With U.S. airlines tightening security amid a government warning about a possible hijacking plot in Europe, administration officials have assured travelers that all reasonable safeguards have been taken.
State Department and White House officials said Thursday the warning issued to U.S. carriers was aimed at upgrading security procedures rather than instilling a fear of flying in the public."Travelers on U.S. air carriers should be confident that all reasonable precautions are being taken to assure that the highest level of security exists," White House spokesman Marlin Fitzwater said.
The warning, which stems from data collected by U.S. intelligence agencies, advised security officials in Europe to be on the lookout for individuals suspected of plotting to hijack an American-owned airliner.
It was "designed to heighten the already high security procedures now in effect," Fitzwater said, stressing: "We don't want to unnecessarily scare people."
State Department spokesman Charles Redman said "the U.S. government received information about a possible attempt to hijack an American aircraft somewhere in Europe. The information was not specific as to timing, airline or flight."
"The U.S. air carriers . . . are applying enhanced security measures to counter this threat," Redman said.
NBC News said Thursday the warning was based on reports from a network of agents operating undercover in Beirut that three members of the Popular Front for the Liberation of Palestine - General Command planned a hijacking.
The network quoted an unidentified source familiar with U.S. intelligence operations as saying the undercover operatives were reliable but there was no way of knowing if the information they picked up was correct.
U.S. officials declined comment on NBC's report.
One of the first to respond to the alert sent out by the Federal Aviation Administration was Pan American World Airways, which last December lost a plane over Scotland to a terrorist bomb. The jet crashed, killing 270 people.
"We have increased vigilance to address the subject of the warning," said Pan Am spokeswoman Pamela Hanlon in New York. She said the carrier had taken appropriate action, but declined to discuss specifics.
U.S. officials dismissed a British newspaper report pinning the threat to the Easter holiday weekend but declined to discuss details on the threat. According to the London Daily Express, the memo identified three Lebanese Palestinians who may be using forged passports.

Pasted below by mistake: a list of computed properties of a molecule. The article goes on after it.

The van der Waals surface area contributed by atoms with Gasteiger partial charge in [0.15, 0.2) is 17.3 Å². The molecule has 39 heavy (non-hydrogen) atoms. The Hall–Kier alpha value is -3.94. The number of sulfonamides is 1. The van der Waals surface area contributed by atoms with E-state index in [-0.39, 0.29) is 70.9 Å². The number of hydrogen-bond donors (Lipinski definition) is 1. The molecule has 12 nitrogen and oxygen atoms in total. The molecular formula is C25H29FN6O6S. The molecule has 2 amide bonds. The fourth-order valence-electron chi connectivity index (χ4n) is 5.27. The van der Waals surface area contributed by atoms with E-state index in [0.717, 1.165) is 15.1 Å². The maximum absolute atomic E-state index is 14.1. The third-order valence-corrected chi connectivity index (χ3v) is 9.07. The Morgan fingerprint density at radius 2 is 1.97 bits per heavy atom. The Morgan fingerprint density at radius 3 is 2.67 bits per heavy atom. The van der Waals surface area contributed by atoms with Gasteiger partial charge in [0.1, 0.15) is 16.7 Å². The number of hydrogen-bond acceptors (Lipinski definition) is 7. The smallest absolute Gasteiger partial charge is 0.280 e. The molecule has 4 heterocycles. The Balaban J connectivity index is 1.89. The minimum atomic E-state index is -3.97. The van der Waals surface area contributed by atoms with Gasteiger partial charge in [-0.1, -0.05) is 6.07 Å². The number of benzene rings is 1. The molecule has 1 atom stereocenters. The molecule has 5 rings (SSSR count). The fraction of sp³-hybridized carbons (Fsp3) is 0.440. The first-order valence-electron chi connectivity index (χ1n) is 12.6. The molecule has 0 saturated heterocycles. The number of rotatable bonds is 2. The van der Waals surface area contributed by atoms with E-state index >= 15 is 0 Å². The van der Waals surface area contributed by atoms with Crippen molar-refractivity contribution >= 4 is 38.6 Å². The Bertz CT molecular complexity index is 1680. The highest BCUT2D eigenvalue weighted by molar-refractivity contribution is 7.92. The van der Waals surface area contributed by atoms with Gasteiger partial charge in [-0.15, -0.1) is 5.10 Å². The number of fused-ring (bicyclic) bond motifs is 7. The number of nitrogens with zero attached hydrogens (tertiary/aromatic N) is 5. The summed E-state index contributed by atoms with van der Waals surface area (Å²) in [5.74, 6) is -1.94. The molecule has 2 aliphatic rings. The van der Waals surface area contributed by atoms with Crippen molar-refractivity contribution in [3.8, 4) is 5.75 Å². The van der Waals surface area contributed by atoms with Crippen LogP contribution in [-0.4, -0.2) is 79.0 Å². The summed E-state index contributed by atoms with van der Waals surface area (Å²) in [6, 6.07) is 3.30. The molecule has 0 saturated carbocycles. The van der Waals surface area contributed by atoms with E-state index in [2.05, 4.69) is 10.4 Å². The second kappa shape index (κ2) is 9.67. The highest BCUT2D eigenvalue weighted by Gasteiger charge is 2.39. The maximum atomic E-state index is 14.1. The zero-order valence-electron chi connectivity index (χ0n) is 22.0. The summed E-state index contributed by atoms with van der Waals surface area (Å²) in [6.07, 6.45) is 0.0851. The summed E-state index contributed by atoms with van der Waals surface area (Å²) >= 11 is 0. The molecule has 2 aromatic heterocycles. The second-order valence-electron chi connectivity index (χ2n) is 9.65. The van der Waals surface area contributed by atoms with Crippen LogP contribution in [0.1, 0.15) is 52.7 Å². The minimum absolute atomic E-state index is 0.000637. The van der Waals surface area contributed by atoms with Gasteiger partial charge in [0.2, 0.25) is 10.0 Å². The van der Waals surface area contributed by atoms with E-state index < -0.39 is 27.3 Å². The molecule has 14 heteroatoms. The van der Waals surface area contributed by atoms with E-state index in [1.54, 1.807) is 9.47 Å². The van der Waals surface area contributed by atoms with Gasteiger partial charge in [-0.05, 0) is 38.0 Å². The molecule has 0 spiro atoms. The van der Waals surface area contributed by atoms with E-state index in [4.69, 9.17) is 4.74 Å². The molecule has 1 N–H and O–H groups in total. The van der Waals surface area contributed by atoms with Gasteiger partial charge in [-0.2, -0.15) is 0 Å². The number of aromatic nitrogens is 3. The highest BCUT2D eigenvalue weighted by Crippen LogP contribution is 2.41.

"Three Lebanese Palestinians may try to hijack a U.S. airliner in Europe," the March 17 memo was quoted as saying.
The three might be using passports from Bahrain, Pakistan, and North Yemen, which could be genuine, forged or altered, it said, adding that the information was "credible, although not confirmed."
Transportation Secretary Samuel Skinner expressed concern over the disclosure and said he directed the FAA to investigate how the warning notice had been made public.
"The major concern we have right now is to try to determine who released this information on an unauthorized basis and whether or not our sources of intellegence in the world have been compromised," he told CBS television.
The FAA sent out a security alert at Frankfurt airport two weeks before a bomb attack on a Pan Am flight that originated there, the Independent newspaper reported in London on Friday.
The Dec. 7 bulletin said that on two occasions phoney law enforcement officials questioned officials of Trans World Airlines on procedures for transporting pistols, explosives and a detonator.
The Independent said the existence of the attempts to discover how U.S. airlines guarded against bombs was disclosed by a House of Representatives' transportation subcommittee in Washington which has been holding hearings on the bombing.
It said FAA bulletin number 21 described "two incidents that may indicate attempts to test security procedures of a U.S. carrier operating from Frankfurt International Airport."